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15.02.2006 Business & Finance

Ghana spends ¢125m on rice import

By GNA
Ghana spends ¢125m  on rice import

Tamale, Feb 15, GNA - The government has over the last four years, spent more than 125 million dollars to import between 253 and 780 tonnes of rice into the country.

The imports have led to low levels of domestic rice production and the loss of thousands of jobs, particularly in Northern Ghana, which was nicknamed the "Rice City" in the early 1970s.

Mr Michael Lumor, a Programme Manager of Action Aid International, Ghana (AAIG) announced this at a one-day dissemination workshop on: "Agro-import surge study: The case of rice in Ghana", in Tamale on Wednesday.

Participants at the workshop included Directors of Agriculture, District Chief Executives, officials of the Ministry of Trade and Industry, as well as, farmers' groups.

The study, which was undertaken by AAIG, attempted to assess the extent to which rice imports to Ghana constituted import surge. It also tried to understand the effects of the high rice imports on the local rice industry in terms of the livelihoods of households, as well as poverty alleviation and food security.

Mr Lumor said in the estimation of the AAIG, its partners and communities, "the future looks very bleak for the local rice farmer". "This makes the demand for urgent and collective action necessary for poor people's voices to be heard at policy and law-making arenas in the country and beyond".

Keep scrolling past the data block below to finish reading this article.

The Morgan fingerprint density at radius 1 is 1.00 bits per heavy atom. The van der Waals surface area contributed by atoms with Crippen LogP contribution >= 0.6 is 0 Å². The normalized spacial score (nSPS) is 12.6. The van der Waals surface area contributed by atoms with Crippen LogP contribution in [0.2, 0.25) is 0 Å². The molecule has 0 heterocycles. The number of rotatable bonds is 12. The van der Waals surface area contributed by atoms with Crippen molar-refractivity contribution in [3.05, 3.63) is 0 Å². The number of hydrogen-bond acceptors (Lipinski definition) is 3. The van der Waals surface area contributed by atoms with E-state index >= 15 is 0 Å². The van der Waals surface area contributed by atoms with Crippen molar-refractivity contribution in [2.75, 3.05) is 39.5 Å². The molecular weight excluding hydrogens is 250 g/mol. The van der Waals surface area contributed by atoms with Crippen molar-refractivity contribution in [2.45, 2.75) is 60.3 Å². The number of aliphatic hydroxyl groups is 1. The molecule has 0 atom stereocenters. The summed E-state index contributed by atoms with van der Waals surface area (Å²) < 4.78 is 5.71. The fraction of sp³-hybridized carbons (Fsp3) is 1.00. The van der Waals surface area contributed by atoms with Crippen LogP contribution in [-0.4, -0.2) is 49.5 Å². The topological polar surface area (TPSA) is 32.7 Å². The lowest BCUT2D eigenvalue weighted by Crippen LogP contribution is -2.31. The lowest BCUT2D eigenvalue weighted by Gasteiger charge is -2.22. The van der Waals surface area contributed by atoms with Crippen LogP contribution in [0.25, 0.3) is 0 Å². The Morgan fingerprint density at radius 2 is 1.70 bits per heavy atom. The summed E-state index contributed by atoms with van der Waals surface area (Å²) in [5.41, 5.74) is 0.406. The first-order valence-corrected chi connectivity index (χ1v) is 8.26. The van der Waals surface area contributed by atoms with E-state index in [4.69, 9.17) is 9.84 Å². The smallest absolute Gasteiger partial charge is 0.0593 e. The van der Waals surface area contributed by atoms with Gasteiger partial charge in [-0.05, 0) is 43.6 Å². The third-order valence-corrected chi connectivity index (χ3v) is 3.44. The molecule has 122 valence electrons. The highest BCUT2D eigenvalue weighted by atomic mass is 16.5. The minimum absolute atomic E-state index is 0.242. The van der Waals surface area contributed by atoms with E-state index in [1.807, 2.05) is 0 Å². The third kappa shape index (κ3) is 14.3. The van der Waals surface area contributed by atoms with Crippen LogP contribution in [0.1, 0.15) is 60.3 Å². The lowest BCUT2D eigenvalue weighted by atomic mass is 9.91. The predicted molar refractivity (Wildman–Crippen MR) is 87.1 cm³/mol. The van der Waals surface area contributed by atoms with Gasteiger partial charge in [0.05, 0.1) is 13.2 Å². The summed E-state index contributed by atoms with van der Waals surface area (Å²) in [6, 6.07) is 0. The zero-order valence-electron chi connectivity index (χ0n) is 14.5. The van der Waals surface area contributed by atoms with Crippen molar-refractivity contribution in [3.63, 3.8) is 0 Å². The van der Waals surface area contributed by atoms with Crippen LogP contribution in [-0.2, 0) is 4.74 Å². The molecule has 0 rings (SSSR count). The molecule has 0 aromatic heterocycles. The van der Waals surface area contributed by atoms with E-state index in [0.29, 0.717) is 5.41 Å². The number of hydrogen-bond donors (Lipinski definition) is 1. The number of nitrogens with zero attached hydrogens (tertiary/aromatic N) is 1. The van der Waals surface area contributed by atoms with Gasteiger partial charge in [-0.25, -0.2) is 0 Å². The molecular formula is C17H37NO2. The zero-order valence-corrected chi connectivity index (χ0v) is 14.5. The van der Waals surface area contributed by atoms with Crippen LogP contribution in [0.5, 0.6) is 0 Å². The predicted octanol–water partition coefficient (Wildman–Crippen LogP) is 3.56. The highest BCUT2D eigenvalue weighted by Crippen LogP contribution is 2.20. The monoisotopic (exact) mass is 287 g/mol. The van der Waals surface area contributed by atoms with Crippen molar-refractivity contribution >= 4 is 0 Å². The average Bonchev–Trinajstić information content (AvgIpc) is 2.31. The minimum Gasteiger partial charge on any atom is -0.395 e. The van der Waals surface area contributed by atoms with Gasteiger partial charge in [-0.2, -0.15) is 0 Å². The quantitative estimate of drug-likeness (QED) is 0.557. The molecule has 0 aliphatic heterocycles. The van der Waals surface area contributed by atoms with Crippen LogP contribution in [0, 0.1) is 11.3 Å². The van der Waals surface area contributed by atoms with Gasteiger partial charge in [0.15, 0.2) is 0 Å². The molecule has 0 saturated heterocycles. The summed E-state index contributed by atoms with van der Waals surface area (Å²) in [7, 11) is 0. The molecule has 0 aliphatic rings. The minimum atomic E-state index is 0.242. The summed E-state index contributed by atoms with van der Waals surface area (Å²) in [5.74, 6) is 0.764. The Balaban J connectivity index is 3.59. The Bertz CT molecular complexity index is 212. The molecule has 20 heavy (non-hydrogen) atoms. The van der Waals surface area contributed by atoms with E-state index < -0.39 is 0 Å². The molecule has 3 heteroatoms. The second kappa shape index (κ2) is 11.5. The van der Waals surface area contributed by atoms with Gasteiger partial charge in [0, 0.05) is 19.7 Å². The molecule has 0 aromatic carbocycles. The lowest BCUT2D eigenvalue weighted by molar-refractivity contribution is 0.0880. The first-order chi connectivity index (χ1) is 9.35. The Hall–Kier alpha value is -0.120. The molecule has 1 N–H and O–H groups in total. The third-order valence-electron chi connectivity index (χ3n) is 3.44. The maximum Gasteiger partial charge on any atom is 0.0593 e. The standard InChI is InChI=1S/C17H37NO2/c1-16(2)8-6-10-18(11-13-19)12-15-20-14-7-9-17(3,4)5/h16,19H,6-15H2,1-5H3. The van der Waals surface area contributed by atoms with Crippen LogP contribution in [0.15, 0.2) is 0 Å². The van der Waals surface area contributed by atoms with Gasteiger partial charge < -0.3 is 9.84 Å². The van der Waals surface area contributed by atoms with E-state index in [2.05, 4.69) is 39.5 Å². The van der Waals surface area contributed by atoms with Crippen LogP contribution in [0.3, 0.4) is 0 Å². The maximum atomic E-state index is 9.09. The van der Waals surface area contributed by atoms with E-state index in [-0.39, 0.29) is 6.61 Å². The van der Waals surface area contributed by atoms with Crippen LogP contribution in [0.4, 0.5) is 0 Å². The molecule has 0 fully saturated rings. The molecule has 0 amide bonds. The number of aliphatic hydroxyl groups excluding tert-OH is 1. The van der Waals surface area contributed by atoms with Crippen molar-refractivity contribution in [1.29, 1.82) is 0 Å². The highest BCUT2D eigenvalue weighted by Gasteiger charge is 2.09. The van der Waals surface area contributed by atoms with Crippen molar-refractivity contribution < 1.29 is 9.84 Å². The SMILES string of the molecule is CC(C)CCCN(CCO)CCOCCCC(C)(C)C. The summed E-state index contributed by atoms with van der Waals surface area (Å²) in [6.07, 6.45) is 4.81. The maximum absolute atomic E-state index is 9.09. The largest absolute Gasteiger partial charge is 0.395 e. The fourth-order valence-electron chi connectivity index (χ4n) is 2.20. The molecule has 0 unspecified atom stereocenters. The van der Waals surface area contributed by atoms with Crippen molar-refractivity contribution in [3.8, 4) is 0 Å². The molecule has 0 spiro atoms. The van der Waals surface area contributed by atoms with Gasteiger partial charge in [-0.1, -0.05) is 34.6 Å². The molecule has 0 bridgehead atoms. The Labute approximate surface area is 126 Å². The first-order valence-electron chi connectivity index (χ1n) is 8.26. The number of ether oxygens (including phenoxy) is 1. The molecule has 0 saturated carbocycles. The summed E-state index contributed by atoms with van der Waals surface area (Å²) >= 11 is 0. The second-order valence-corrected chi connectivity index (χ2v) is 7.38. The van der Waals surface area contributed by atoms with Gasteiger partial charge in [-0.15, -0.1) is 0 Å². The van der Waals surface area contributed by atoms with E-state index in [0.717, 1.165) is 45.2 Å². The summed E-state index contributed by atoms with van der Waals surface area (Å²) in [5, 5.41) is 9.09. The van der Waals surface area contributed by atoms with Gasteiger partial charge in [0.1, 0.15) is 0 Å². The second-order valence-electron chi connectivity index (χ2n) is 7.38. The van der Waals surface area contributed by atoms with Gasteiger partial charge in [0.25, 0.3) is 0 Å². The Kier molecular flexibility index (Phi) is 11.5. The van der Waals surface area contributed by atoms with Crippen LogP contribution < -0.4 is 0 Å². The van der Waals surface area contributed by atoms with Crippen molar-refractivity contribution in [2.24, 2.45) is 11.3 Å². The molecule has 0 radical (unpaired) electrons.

Mr Abraham Dwuma Odoom, a Deputy Minister of Local Government and Rural Development, said the stagnation of the local rice industry due to import surges and its consequences for households and the food security of the country was a major source of concern to government.

He said recommendations in the study would serve as a guide in government policy undertakings, as far as rice production and food security for household were concerned.

He said the government was considering how the promotion of the production and consumption of locally produced rice could be achieved by incorporating it into the National School Feeding Programme and feeding in state institutions.

Mr Odoom told rice farmers that the government recognised their contributions to the growth of the economy and as such, it would continue to put in place measures that would better their lot.

Alhaji Abu-Bakar Saddique Boniface, Northern Regional Minister noted that as a result of the liberalised market and the adoption of the structural Adjustment Programmes (SAPs) in the 1980s, the markets of most African countries were opened up.

These countries, he said, now had to contend with increasing imports and high tariffs on processed products from developed countries. He said this trend had led to a situation, in which Ghana's trade had been dominated by imports of both food and non-food items, greatly worsening the employment situation in the country. Alhaji Boniface said for instance, in Northern Ghana now, most of the well to do rice farmers in the 1970s had now diverted their investments into other sectors of the economy such as the construction industry or trade.

He urged the participants to come out with pragmatic measures that would help improve the local rice industry and food security at all levels. 15 Feb. 06

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